So let’s assume (it’s not happening, but let’s assume) the Njuri Ncheke are starting a newspaper and they need an editor. The one qualification you’d need is to be fluent in speech and have the ability to write in Kimeru, right?
So here’s your free pre-interview training. As with every language, Kimeru has its own specific rules when writing is involved.
As you may know, the Meru people are actually a community of 9 sections with 9 dialects: the Igoji, Imenti, Tigania, Mitine, Igembe, Mwimbi, Muthambi, Chuka and Tharaka.
The community is yet to standardise the language, so we shall have an analysis that offers a general outlook of things in the larger community. So terms and conditions apply. Alright, the pleasantries are done, so now let us see how you can hit on Kendi/Mwenda on Whatsapp by writing to her in Kimeru, yes?
1. The Kimeru Alphabet
As with every language, Kimeru has an alphabet made up of 23 letters: A,B,C,D,E,G,H,I,Ĩ,J,K,L,M,N,O,P,R,S,T,U,Ũ,W&Y. F,Q,V,X and Z have no space in the Meru language. So no F words here.
2. The Vowels
The Meru language, like most Bantu languages has less consonants than English (if we discount CH,MB,ND,NJ,NY,NG’&TH) but the language more vowels: that is, a,e,i,o,u,ĩ and ũ. That wavy hat on I and U is called a tilde. Ĩ is pronounced as /ay/. Like the sound in “day”. Ũ is pronounced as /oe/. Like the sound in “foe”. So Kimiru is actually Kĩmĩĩrũ. Watch out for the w, sometimes, it sounds like the ũ, and vice versa, in words like rwĩmbo, Mworia, tũĩte, tũĩje, kũĩria etc.
If you want to input the last two vowels into a word, from your computer, open any Microsoft program, go to “Insert” on the main menu, then click on “Symbol” to find the vowels. You can even add a shortcut key e.g. ALT+I to get Ĩ to make it easy for typing. For phones, smartphones specifically, long pressing I or U gives you the options where you can find the accented Ĩ and Ũ.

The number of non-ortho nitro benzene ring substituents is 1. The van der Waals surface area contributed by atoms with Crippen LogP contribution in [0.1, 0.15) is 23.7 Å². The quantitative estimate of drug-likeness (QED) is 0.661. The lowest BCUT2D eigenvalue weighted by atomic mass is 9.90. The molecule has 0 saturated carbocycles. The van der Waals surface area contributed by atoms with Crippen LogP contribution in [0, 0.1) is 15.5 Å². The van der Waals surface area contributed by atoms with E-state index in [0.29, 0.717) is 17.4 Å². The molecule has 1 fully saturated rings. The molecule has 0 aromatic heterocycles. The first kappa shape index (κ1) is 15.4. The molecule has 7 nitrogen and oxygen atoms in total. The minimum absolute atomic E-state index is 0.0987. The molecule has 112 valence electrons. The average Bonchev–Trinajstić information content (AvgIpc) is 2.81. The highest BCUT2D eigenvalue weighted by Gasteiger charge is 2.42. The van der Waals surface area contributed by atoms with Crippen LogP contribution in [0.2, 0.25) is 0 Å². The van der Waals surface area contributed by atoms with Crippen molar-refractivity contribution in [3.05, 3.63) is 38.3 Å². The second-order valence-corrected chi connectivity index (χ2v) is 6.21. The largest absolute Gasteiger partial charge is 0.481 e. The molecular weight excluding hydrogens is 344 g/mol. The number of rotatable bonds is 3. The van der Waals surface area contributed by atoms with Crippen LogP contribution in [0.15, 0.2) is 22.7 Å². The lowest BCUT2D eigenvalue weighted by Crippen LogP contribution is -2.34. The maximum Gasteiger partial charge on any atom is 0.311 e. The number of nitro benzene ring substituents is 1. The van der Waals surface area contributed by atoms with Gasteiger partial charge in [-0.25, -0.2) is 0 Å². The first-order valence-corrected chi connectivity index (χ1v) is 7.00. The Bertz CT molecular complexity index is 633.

3. Say the word out loud
If you are writing Kĩmĩĩrũ for the first time, getting the accented vowels right is usually the trickiest bit. If it’s not right, ĩria (milk), ĩĩrĩa (that one) and ĩrĩa (that) would never be distinctive. You will also notice that intonation is vital in the Meru language. So ĩria could be milk, bathing or pasture depending on the intonation. To get the job done, start by saying the word out loud. So if your name is KIMATHI, we have KI|MA|THI. You will notice the I in KI is different from the one in THI. So it becomes Kĩmathi.
4. Watch out for the coupled vowels
Kĩmĩĩrũ has a number of instances where vowels come in twos. If you follow step 3, you will start noticing them. For instance, Mujwa is actually Mũũjwa and Materi is not even Matiri or Matĩri, rather it’s Matĩĩri. And Wega TV should be Weega TV. Other words that fall here include, Mũtĩĩria, maami, baaba, mwaarĩ, jũũjũ, nchoobi, thaara, thĩĩrĩ, nkaana, kaana, rũũjĩ, mũtaani and more.
5. Now write
The more you write, the better you get. And as we know, a language that is written never dies. Kwou ndĩona i bweega tũarie na tũandĩke Kĩmĩĩrũ gĩetũ. Long live Kimeru.
Here’s a quick quiz to start you off. Write your answers in the comment section and we may just surprise you with a Kĩmĩĩrũ gift!
- Write your name, your sibling(s)’s name and your parents’ names in Kĩmĩĩrũ
- Write a sentence about the food you ate last night in Kĩmĩĩrũ
- Write a stanza of your favourite Kĩmĩĩrũ song
- Write a message on your phone in Kĩmĩĩrũ and send to a friend or family member, show off!
- Write a complaint about how hard it must be writing Kimeru in Kĩmĩĩrũ! Good luck!